Writers’ choices

Illustration By Rick Sealock

Politician most in need of a remedial science class

When a child breaks a thermometer, spills the tiny bead of mercury into the palm of his or her hand and rolls it around, fascinated by the metal’s cohesive properties, the school district calls in the hazmat team and shuts down the down the school, summoning frightened parents to whisk their precious children away from the toxic substance. In spite of the centuries of data about the human harm caused by mercury, the man who would be our state’s governor, Jim Gibbons, authored a “study” called “Mercury in Perspective” in which he picked the studies he liked and rejected those he didn’t in order to question the malignance of mercury and please the mining industry. Due to mercury’s malleability, it would be hard to make a tool out of mercury, but somehow Gibbons has become one.

Public servant most in need of some company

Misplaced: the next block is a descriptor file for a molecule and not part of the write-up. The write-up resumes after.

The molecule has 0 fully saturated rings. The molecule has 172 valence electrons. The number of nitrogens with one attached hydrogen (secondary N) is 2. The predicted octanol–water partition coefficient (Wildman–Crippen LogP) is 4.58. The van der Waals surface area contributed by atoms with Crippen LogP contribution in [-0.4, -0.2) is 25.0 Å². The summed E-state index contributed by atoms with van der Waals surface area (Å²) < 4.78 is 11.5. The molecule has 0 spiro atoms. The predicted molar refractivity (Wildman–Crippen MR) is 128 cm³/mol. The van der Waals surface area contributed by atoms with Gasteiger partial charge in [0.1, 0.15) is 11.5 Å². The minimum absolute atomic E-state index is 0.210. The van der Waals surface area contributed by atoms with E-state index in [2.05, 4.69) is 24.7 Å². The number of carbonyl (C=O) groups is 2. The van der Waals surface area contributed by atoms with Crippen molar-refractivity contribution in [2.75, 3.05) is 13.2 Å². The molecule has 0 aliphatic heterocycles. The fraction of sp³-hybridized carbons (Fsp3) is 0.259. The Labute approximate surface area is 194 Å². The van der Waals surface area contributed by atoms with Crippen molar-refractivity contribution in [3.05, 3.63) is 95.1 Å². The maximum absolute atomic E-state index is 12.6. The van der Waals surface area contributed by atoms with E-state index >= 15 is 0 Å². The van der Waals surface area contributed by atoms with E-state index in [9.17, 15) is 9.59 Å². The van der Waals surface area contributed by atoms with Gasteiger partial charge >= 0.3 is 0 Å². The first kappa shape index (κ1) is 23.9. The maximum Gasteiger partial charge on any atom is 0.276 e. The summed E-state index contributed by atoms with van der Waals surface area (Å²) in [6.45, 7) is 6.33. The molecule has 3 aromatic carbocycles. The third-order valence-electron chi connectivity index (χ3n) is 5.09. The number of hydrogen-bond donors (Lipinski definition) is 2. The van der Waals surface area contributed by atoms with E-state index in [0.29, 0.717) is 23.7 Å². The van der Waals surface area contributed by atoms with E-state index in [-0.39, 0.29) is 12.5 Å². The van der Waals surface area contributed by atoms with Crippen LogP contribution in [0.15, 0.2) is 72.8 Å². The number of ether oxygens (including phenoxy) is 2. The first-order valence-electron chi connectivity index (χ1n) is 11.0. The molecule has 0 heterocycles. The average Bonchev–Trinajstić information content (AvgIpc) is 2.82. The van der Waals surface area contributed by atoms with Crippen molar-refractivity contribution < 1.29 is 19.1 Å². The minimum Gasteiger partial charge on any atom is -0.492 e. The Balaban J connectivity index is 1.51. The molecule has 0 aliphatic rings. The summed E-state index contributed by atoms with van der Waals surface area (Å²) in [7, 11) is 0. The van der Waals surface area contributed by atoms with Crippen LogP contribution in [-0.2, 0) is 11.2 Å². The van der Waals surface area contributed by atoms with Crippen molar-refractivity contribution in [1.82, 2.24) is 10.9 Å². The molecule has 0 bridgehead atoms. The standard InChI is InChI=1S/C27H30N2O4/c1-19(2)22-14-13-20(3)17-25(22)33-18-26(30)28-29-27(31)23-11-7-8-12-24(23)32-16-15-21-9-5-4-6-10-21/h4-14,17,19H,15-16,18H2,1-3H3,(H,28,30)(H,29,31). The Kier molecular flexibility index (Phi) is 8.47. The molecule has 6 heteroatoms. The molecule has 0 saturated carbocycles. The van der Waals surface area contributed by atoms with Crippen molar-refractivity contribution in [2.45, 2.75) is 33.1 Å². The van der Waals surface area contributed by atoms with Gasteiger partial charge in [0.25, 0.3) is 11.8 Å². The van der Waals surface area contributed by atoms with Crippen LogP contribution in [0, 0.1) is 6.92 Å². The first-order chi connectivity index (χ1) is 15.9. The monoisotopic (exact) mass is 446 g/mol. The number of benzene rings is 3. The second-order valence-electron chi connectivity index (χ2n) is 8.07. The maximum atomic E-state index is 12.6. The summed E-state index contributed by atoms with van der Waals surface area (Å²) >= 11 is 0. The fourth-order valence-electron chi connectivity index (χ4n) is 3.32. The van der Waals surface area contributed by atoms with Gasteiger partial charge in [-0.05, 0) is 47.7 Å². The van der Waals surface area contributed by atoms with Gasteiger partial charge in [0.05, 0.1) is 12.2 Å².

Remember the primary election? We had a glimpse of the bumper strip slogan “Suppose they gave an election and nobody came.” Poll workers signed up but didn’t show up; some of your friends and neighbors weren’t able to vote immediately. If you have a real interest in fair, well-run elections, you’ve got to go down and offer a day of your time to Dan Burk, Washoe County registrar of voters. He’s the rare public servant who seems to take his responsibilities seriously, reforming the office and bringing it into the 21st century. But he’s lonely, and he needs people who are going to do what they say they are going to do in volunteering on Election Day. Are we the only ones who wonder what type of vote is more likely to get suppressed if a poll worker doesn’t show up? How about this: people who work, but can’t request unscheduled time off; people who don’t own a car; people without a lot of money or power.